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Housing body takes on domestic abuse


CIH, Chartered Institute of Housing, DAHA, Women's Aid, pledge, tackle domestic abuse, Signing up to put in place four commitments could make a real difference.

The Chartered Institute of Housing, (CIH), the professional body for the housing sector, has launched a new campaign to tackle domestic abuse, and its president, Alison Inman, has said all housing organisations must play their part.

Millions of people experience domestic abuse every year – and two women are killed by their partner or ex-partner every week.

Housing organisations house and employ millions of people across the UK and that means they house and employ many thousands of people affected by domestic abuse.

The Chartered Institute of Housing believes that the housing sector must do more on this issue; in the words of Alison Inman, these are “our homes, our people and this is our problem”.

The new campaign, Make a Stand, is a partnership with the Domestic Abuse Housing Alliance (DAHA) and Inman’s presidential charity Women’s Aid.

The campaign gives housing organisations the chance to sign up to put in place four commitments which could make a real difference.

Here they are:

1 – Put in place a policy on domestic abuse for your residents

It is, quite frankly, a bit ludicrous that this isn’t a legal requirement.

Housing organisations are required to have policies on all sorts of things, including anti-social behaviour. But the stark reality is, anti-social behaviour isn’t killing two women a week; domestic abuse is.

Legal requirements aside, there is absolutely nothing stopping us from putting a policy in place.

Some housing organisations have led the way on this, so the successful examples are already there and, crucially, so is the best practice in terms of embedding the policy in your organisation by training people and giving them the information they need to spot the signs of abuse and act on them.

2 – Put in place a policy on domestic abuse for your staff

It’s crucial that we protect our staff as well as our residents.

I’ve been really clear on this from the outset and one of the most eye-opening things about choosing domestic abuse as my presidential cause has been the fact that since I did, not a week has gone by without someone revealing to me that they have been affected.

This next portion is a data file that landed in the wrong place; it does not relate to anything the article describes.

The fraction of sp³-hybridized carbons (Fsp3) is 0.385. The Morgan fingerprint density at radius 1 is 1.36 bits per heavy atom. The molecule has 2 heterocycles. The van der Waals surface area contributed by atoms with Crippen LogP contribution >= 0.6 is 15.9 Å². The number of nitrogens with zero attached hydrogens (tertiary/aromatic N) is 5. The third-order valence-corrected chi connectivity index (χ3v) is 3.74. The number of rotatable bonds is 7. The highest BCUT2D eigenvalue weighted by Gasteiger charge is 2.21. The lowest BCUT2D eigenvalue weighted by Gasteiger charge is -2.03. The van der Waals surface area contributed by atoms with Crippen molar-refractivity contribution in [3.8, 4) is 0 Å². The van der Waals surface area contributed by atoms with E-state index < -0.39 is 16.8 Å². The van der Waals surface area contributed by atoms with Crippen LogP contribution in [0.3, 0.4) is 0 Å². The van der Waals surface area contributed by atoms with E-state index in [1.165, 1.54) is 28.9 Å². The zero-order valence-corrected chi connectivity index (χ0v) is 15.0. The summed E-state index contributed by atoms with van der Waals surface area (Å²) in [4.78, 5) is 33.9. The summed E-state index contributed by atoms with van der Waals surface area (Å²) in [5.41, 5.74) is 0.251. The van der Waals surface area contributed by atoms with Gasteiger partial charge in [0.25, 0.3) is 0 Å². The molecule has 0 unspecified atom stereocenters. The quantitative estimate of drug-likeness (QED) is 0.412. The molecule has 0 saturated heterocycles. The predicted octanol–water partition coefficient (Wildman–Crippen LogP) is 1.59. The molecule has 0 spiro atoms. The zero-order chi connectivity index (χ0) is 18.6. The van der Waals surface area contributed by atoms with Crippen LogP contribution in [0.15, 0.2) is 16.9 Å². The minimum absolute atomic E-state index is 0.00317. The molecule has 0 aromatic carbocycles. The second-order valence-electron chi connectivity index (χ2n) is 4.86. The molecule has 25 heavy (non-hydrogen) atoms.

We pride ourselves as being great employers and investing in our staff, but if we don’t have a policy to protect the people who work for us, can we really say we are?

3 – Publish information on local and national domestic abuse services

This is so simple but could be so effective.

Making sure information on services in your communities and relevant national services are accessible to your residents and staff could make a huge difference.

We have to make it as easy as we can for people in abusive relationships to get access to services to help them, not make them search around and lose hope.

This is easy to do, and Women’s Aid even has a directory of local services that anyone can access.

Find those details and get them onto your website, into communal areas of your developments if you can, into staff rooms – wherever you can get them to make it easy for people to get help.

4 – Appoint someone in your organisation at a senior level to lead this

Domestic abuse should be a crucial consideration for every housing organisation and you have to have someone in your organisation who drives it from the top.

This doesn’t have to be onerous; it just means that someone makes sure the issue is always considered.

So please, join in and Make a Stand!

You can find all of the information you need about the pledge here and you can sign up to it here.

This is a way for housing organisations to publicly commit to take action to support victims of domestic abuse.

We shouldn’t see this as just another responsibility – it could ultimately save lives, and what could be more important than that?

Alison Iman is calling for housing orgaisations to sign the pledge today – and commit to put these four actions into place.

For someone out there who is living with abuse, it could be the difference between life and death.

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